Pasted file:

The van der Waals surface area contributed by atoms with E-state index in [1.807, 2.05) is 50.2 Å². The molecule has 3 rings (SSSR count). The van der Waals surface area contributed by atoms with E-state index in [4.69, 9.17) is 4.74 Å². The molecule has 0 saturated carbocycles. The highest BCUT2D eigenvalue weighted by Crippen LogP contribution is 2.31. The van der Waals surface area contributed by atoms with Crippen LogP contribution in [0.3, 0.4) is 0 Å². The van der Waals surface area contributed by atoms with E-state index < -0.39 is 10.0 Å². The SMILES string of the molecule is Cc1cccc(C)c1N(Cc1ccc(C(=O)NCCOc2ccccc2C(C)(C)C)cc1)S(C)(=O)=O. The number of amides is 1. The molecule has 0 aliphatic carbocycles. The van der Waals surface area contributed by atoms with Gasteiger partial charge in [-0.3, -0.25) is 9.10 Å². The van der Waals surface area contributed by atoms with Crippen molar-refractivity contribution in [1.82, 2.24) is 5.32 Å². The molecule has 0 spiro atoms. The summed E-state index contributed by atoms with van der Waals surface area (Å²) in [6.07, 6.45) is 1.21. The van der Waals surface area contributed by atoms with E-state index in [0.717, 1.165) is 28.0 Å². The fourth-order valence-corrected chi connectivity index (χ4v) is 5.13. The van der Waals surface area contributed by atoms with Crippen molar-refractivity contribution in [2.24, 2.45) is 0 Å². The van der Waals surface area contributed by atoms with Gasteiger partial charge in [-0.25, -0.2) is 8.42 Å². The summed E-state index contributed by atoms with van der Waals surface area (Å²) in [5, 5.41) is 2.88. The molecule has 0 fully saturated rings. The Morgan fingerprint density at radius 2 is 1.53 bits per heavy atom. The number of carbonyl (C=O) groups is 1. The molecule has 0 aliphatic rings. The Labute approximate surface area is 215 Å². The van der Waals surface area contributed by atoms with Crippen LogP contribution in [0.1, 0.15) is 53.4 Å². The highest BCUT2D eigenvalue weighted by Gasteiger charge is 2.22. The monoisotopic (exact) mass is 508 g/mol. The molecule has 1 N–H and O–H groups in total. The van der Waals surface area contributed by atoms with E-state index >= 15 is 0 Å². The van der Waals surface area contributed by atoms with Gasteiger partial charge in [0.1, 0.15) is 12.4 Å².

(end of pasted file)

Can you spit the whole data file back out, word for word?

The van der Waals surface area contributed by atoms with E-state index in [1.807, 2.05) is 50.2 Å². The molecule has 3 rings (SSSR count). The van der Waals surface area contributed by atoms with E-state index in [4.69, 9.17) is 4.74 Å². The molecule has 0 saturated carbocycles. The highest BCUT2D eigenvalue weighted by Crippen LogP contribution is 2.31. The van der Waals surface area contributed by atoms with Crippen LogP contribution in [0.3, 0.4) is 0 Å². The van der Waals surface area contributed by atoms with E-state index < -0.39 is 10.0 Å². The SMILES string of the molecule is Cc1cccc(C)c1N(Cc1ccc(C(=O)NCCOc2ccccc2C(C)(C)C)cc1)S(C)(=O)=O. The number of amides is 1. The molecule has 0 aliphatic carbocycles. The van der Waals surface area contributed by atoms with Gasteiger partial charge in [-0.3, -0.25) is 9.10 Å². The van der Waals surface area contributed by atoms with Crippen molar-refractivity contribution in [1.82, 2.24) is 5.32 Å². The molecule has 0 spiro atoms. The summed E-state index contributed by atoms with van der Waals surface area (Å²) in [6.07, 6.45) is 1.21. The van der Waals surface area contributed by atoms with E-state index in [0.717, 1.165) is 28.0 Å². The fourth-order valence-corrected chi connectivity index (χ4v) is 5.13. The van der Waals surface area contributed by atoms with Crippen molar-refractivity contribution in [2.24, 2.45) is 0 Å². The van der Waals surface area contributed by atoms with Gasteiger partial charge in [-0.25, -0.2) is 8.42 Å². The summed E-state index contributed by atoms with van der Waals surface area (Å²) in [5, 5.41) is 2.88. The molecule has 0 fully saturated rings. The Morgan fingerprint density at radius 2 is 1.53 bits per heavy atom. The number of carbonyl (C=O) groups is 1. The molecule has 0 aliphatic rings. The Labute approximate surface area is 215 Å². The van der Waals surface area contributed by atoms with Crippen LogP contribution in [0.1, 0.15) is 53.4 Å². The highest BCUT2D eigenvalue weighted by Gasteiger charge is 2.22. The monoisotopic (exact) mass is 508 g/mol. The molecule has 1 N–H and O–H groups in total. The van der Waals surface area contributed by atoms with E-state index >= 15 is 0 Å². The van der Waals surface area contributed by atoms with Gasteiger partial charge in [0.1, 0.15) is 12.4 Å².